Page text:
Blogging Primer – WHAT to blog for success

When used correctly, blogs can be an excellent tool for engaging prospects and customers — especially in today’s environment, when the companies we deal with are more machine than human. We call in and get interactive voice response rather than a live person. We read FAQs instead of speaking to customer service reps. It’s an isolated feeling.

So when I create a blog for a client, I do the following three things: Continue reading

A client vendor negotiations video that’s LOL funny (see if you’re guilty of any of these)

This is a good one.  A hysterical video on client vendor relationships and payments.  I don’t know about you but I may be guilty of some of these tactics.  Thanks to the videographers for calling us out.  

Got a favorite client/vendor horror story? Post it in the comments section.

5 Tips for Using LinkedIn as a Business Tool

In addition to being an exceptional tool for personal business networking, LinkedIn is also a great place to market your business. Here are five tips to help your business network grow through LinkedIn: 

1. Use the Q&A function. The Q&A function of LinkedIn is a powerful revenue-generating tool. Try using the advanced answers search to find questions specific to your company’s expertise. Don’t pitch your company’s products or services here, just give the best — or most altruistic — answer you can. The Q&A is definitely a give-to-get medium: Give freely and you’ll get back in spades. 

2. Become an expert. When a question is asked on LinkedIn, it remains open for answers for seven days. After the question closes, the asker can rate the best answer to that question. The best answerers for a given question are awarded expert status on LinkedIn. From that point on, whenever an expert answers a question, that expert gets an expert badge. People’s expert status follows them around wherever they go on the site. Since you’re representing your company, this creates expertise for it as well. 

3. Join groups. You can join as many as 50 LinkedIn groups. When you join, introduce yourself and your services. Much like Q&A, this is a give-to-get medium.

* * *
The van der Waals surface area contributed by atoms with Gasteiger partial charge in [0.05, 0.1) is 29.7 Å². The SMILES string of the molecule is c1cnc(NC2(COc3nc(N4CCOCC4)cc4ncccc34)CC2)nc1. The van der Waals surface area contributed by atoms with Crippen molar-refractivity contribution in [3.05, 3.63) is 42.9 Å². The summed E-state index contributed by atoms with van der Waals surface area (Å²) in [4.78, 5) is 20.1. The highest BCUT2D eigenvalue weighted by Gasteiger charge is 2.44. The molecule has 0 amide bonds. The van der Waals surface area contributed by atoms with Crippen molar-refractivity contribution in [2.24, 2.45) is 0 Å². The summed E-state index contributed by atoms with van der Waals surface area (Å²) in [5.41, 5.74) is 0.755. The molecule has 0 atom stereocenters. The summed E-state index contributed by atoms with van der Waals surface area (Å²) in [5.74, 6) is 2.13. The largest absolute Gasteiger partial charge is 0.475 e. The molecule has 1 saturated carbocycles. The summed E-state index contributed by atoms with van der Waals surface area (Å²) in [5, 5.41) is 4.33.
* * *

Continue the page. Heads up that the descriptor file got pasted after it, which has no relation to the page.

4. Start a group. Starting a group is super easy — just a couple of clicks and you’re done. Start a group around your company’s core competencies. For example, if you’re a printer, set up a group for people to ask questions about printing. If you’re a search engine marketing company, set up a SEM for beginners group. 

5. Promote your blog. Many of you already have corporate blogs and have produced whitepapers and corporate presentations. Promote your blog in the news section of the groups you belong to. Promote whitepapers and presentations in the groups as well via the discussion function. This adds value and enhances your image. 

People always tell me they see me all over LinkedIn. I try to gain as much notoriety as possible within the LinkedIn Q&A and group functions. As a consultant, this has brought me new customers. It takes some attention and time, but when done right, it can be a wonderful source of leads and business

Jim Gilbert and the Florida Direct Marketing Association are pleased to announce…


January 15th FDMA Meeting Info

From: The Florida Direct Marketing Association | December 31, 2008

The FDMA is pleased to announce its January 15th event:

Business Networking in the 21st Century

Come join us for lunch January 15th for an informative session on how to build your personal brand using web 2.0 online techniques with Jim Gilbert, CEO of Gilbert Direct Marketing. In a world where the average  tenure in a position is just over 2 years, it’s been said that building your personal rolodex is just as important to your career as excelling at your job. During this must-attend luncheon, you will learn how to use Linkedin and other networking sites to your fullest advantage.
Location: Westin Hotel Fort Lauderdale (I-95 & Cypress Creek exit)

Time: 11:30am – 1:30pm (Networking and Registration from 11:30am – 12:00 pm)

Members $37, Non-Members $47. Admission includes plated lunch.

For additional details clink on “Register” below to read what specific take-away strategies you will learn. 

Click here to register